[06:53] –What do you see as some of the major shortcomings, or potential shortcomings, of traditional conferences, especially when it comes to learning?
Adrian identifies six major reasons that conferences need to change from the traditional events we’re all used to:
- The rise of online.
- Lectures are a terrible way to learn anything.
- What people really want to do these days is connect around learning (and traditional meetings don’t tap that very well).
- Traditional conferences don’t really tap the fact that today everybody has experience and expertise to share. But peer conferences allow you to discover quickly who the people are that might be able to help you.
- There’s been a massive change in the world of learning and how we learn what we need to know to do our jobs. Only about 10% (depending on the profession) of what you need to know for a job is learned in the classroom. Most of what you need to know is done through either self-learning or social learning—and Adrian would argue most of what we need to know, we learn from our peers, not in the classroom. So we need our conferences and meetings to match the way we actually learn on the job as opposed to how we’ve learned traditionally through human history.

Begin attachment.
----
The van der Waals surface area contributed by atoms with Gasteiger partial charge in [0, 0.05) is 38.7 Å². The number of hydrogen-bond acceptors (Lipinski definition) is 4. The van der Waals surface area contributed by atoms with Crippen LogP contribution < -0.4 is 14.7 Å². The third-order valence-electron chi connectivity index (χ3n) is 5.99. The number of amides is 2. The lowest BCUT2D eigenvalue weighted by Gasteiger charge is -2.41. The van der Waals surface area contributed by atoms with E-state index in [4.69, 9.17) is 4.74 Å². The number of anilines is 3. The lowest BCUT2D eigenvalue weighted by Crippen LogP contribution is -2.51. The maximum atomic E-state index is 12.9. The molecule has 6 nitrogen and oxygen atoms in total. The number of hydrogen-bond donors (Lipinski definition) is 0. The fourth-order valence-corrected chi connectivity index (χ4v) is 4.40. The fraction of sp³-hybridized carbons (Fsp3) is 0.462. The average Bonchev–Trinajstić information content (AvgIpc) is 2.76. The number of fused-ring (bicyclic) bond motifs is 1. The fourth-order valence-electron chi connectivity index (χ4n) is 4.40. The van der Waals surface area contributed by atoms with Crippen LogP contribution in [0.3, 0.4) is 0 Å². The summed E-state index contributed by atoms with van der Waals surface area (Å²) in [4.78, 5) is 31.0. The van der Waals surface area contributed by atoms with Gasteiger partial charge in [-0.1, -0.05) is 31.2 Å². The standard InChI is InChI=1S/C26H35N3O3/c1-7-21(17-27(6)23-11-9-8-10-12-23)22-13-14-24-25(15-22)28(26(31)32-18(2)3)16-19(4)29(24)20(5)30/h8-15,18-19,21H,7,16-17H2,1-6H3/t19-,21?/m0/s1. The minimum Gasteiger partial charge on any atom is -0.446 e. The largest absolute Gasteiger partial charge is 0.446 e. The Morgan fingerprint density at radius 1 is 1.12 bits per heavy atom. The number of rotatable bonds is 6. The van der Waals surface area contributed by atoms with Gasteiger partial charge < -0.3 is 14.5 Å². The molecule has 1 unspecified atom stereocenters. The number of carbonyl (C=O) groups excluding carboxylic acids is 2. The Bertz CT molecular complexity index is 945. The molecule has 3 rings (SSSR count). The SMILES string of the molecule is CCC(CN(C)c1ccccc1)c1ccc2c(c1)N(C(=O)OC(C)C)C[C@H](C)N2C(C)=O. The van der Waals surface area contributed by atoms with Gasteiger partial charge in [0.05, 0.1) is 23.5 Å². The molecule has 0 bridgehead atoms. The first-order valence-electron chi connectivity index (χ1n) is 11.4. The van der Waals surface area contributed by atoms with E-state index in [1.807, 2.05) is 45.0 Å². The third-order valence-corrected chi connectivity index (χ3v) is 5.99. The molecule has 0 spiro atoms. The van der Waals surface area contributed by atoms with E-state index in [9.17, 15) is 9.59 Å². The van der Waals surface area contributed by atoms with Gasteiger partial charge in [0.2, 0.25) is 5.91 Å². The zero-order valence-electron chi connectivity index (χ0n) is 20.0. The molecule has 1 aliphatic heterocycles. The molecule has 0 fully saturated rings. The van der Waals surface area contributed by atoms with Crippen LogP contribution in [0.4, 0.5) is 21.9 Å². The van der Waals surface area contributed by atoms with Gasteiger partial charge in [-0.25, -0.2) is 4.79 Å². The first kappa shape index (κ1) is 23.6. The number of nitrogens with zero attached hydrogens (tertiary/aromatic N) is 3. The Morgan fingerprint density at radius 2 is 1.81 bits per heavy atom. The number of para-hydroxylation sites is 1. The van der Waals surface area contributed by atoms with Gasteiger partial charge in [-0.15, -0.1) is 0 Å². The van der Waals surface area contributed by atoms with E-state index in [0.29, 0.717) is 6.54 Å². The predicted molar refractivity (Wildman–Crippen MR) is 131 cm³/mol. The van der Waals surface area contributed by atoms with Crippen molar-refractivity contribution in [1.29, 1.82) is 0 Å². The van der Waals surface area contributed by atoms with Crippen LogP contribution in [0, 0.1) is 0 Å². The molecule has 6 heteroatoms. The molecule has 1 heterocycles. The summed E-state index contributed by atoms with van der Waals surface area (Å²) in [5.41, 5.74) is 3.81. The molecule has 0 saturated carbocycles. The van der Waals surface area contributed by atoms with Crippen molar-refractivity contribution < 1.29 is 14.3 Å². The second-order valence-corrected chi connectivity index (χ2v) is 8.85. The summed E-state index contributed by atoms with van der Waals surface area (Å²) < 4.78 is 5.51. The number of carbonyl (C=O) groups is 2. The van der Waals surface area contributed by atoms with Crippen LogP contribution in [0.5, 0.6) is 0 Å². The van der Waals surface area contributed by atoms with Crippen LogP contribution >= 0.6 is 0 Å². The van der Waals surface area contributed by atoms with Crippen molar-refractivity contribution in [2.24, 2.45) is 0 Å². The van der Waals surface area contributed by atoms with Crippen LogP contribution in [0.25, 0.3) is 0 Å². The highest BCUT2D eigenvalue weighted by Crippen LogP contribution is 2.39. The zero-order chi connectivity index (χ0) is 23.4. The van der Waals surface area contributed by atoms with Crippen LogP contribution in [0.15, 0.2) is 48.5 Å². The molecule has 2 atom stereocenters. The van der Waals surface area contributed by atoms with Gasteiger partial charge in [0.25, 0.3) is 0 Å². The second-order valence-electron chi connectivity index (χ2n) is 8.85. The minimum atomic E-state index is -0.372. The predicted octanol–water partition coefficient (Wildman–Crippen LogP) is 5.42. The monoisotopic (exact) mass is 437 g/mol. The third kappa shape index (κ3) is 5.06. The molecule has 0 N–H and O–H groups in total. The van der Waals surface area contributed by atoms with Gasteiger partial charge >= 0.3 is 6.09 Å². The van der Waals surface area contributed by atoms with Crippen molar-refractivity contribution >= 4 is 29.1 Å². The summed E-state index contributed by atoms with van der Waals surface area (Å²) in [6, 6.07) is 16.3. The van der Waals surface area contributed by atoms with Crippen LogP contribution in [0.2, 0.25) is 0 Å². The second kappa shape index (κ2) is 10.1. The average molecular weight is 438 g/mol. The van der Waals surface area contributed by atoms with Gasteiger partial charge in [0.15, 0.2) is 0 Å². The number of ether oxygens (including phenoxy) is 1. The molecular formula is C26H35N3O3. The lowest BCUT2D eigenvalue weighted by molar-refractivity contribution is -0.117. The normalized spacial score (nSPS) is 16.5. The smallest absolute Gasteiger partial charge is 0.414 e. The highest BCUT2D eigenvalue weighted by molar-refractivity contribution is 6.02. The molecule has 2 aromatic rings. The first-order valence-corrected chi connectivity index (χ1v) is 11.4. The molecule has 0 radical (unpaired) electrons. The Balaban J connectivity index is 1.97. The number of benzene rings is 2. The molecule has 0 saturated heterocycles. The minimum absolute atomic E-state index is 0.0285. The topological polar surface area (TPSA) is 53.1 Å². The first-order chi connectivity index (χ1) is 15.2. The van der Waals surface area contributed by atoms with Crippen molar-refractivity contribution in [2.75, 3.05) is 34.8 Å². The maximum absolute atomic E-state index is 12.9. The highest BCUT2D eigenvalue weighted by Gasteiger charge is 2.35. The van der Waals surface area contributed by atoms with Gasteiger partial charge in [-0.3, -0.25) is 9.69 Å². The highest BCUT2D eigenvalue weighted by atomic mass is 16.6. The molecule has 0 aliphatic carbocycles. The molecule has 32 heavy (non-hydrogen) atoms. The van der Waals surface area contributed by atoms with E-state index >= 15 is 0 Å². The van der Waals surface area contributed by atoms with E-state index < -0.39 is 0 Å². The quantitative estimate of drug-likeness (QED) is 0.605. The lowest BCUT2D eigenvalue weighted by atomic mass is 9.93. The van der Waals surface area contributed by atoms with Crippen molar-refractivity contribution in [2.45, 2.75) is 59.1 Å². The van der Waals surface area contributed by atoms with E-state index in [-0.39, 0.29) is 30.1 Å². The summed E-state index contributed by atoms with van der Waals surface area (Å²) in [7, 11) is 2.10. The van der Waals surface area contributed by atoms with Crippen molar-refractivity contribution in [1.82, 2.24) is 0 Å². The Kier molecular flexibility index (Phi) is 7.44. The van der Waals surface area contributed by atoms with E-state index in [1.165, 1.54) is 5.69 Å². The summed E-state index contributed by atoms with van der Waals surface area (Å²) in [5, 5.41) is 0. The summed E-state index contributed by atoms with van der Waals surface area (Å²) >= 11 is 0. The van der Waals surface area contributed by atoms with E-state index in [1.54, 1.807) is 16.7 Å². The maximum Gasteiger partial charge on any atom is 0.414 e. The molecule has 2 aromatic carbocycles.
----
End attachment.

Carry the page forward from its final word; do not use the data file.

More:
- Conferences need to be created where the content matter and learning processes are being developed in real time by the attendees at the event. This is because it’s clear that prescheduled conference programs do a very poor job of addressing actual attendees wants and needs.
If you’re running a traditional conference these days, the sad fact is that at least half the sessions you’re offering are not what the people who come to your conference want—and that’s if you’ve done a really good job.
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Elements of a Peer Conference
[18:17] –What do you mean by that term—what is a peer conference?
Adrian explains that he likes to talk about peer conferences in context of a conference arc—conferences that have a really well defined process – beginning, middle and end.
Beginning of a peer conference
The beginning of the conference is really important. What you need to do to create connection around content and creating connection can’t be done artificially (with icebreakers, for example). There are multiple methods he describes in his book Conferences That Work, but essentially what has to happen at the start is you need to uncover three crucial things about people: